five daughters. All the sons received a public education.
Two of the sons, Edward, M. D., and Eev. Stephen Ches-
ter, live in the vicinity of Boston, the former employed in
the office of Secretary of State. In 1850, the Strong man-
sion, gambrel roofed, which stood opposite the Asahel Pom-
eroy dwelling, was removed to its present locality, on Pleas-
ant street, the land at the time of the removal, and for
a number of years after, as is supposed, being a part of
the ancient homestead. Hon. Lewis Strong, a christian
gentleman, lawyer, citizen, trustee of Amherst college, 1825-
33, for many years deacon of the First Church, deceased,
universally esteemed, in 1863. The homestead was owned
one year, 1863-4, by his son-in-law, Wm. N. Matson, of
Hartford, Ct. Continued in the family, 1668-1864, one
hundred and ninety-six years, in connection with six gen-
erations. Number of children born on the place, in the
five families of Strongs, Ebenezer's, Jonathan's, the two
Caleb's, and the Hon. Lewis', fifty-eight. Ten of the fifty-
eight received a public education. Whole number of chil-
dren born on this homestead, including the thirteen of
Ebenezer, Jr., whose house and barn stood upon it, seventy-
one, almost an average of twelve for each of the six fam-



The Pomeroy liomestead, Dea. Medad's, and some of his
line, of the second, third, fourth, and fifth generations.
Number five. Earliest date, 1665, four years from the time of
his marriage. The original sketch located this homestead, by
mistake, between Pleasant and Hawley streets, not far from
the Nonotuck House. Some expressions in a deed Dea.
Medad gave to his son. Major Ebenezer, in 1709, seemed to
favor this location. Subsequent and particular research, how-
ever, fixes it elsewhere, viz. : between meeting house hill,
easterly, and the Justin Smith place, on Elm street, westerly.
This is understood to accord with the view entertained by
the late Sylvester Judd, a valuable antiquarian authority.

It may be here inserted that one year ago, before any
of the homestead historicals appeared in print, in sug-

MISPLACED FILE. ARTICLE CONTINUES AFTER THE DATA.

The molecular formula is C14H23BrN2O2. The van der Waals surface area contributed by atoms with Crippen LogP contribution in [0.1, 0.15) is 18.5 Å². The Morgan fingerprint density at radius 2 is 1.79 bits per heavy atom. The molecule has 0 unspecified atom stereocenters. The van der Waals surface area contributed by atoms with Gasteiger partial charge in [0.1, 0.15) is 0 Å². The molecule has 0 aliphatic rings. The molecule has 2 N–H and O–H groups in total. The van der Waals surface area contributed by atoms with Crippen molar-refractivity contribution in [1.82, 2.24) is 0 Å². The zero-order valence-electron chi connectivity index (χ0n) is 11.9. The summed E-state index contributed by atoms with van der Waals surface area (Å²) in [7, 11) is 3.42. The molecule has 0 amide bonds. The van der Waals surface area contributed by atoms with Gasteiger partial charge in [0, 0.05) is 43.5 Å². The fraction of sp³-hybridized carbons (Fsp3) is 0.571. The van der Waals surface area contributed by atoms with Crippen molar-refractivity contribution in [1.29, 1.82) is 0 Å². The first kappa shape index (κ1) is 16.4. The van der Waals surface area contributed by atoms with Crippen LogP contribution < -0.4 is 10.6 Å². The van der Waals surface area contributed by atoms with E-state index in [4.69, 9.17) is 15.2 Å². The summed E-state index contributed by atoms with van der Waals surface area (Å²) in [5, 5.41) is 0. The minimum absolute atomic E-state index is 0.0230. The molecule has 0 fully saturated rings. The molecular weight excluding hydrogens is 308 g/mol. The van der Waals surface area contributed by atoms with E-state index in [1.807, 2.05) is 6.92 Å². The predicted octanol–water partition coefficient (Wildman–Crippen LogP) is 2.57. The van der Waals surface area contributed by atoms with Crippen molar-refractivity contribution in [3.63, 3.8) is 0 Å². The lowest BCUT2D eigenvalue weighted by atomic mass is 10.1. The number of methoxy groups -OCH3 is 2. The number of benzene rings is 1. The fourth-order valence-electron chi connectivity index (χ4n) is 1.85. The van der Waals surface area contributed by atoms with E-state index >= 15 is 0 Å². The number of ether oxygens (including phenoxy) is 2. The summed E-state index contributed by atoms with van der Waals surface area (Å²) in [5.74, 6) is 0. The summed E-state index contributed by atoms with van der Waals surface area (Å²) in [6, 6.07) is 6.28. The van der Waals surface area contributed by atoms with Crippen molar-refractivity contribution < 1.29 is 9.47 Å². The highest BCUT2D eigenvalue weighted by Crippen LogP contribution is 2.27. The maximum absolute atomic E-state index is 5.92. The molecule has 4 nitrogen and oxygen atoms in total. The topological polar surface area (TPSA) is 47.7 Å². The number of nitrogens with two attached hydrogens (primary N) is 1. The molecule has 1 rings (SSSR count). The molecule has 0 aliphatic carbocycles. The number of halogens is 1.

gesting to another the idea of looking up and ascertaining
the whereabouts of Dea. Medad's place of residence, the
writer then added, as a sort of encouragement, **it will be a
great achievement." Meaning not simply difficult, laborious,
but valuable. Though mistaken in the first spot chosen,
happily the work has since been thoroughly accomplished.
See an interesting sketch in the Hampshire Gazette, May
18th, 1881, on Dea. Medad Pomeroy, by J. E. Trumbull.
Much as the writer regretted the occurrence of the mistake^
yet in all probability, it has been the means of developing
and diffusing a fuller acquaintance with some antiquities of
the town.

But passing these preliminaries, for a brief recital of Dea.
Medad's parentage, nativity, occupation, date of joining the
settlement, viz. : 1659, long career as a public man, his wealth
and eminent usefulness, see chapter sixteenth. Deacons in Early
Times of the Northampton Church. Married at the age of
twenty- three, 1661, Experience Woodward, daughter of Henry,


wlio came from England; one of the seven pillars of the
church, killed by lightning at the upper mill, 1683. They
lived together twenty-five years. At forty-eight, 1686, mar-
ried for his second wife, Abigail Chauncey, widow of Eev.
Nathaniel, of Hatfield, and daughter of Elder John Strong.
Lived together about eighteen years. Name of his third
wife, Hannah, widow of Thomas Noble, of Westfield. Whole
number of his children, twelve. Add the five children of
Mrs. Chauncey at the time of their marriage, three of them
quite young, the number amounts to seventeen. Two of
these seventeen, both ministers, were among the earliest grad-
uates of Yale College. One of them, Eev. Nathaniel Chaun-
cey, died in the sixtieth year of his pastorate at Durham,
Ct., ancestor of a long line of descendants, among them a
number of distinguished men.

Dea. Medad's home-lot, at first one acre in extent, after-
wards comprised between five and six acres. The house
erected by him, 1665, says Mr. Trumbull, "stood near the
spot formerly occupied by Colonnade Eow, known also as
Curtis' tavern, now a vacant lot near the Edwards church."
Not far from his dwelling stood his blacksmith's shop, some-
what celebrated for the names associated with it, and the
amount of business there carried on. On this homestead,
Dea. Medad lived fifty-one years, 1665-1716, serving the
town in various capacities, selectman, town clerk, and
treasurer, register of deeds, reiDresentative for a number
of sessions to the colonial legislature, besides officiating forty-
one years as deacon in the church. He survived nearly all
the original settlers, and saw several hundred members admit-

Online LibrarySolomon ClarkAntiquities, historicals and graduates of Northampton → online text (page 7 of 26)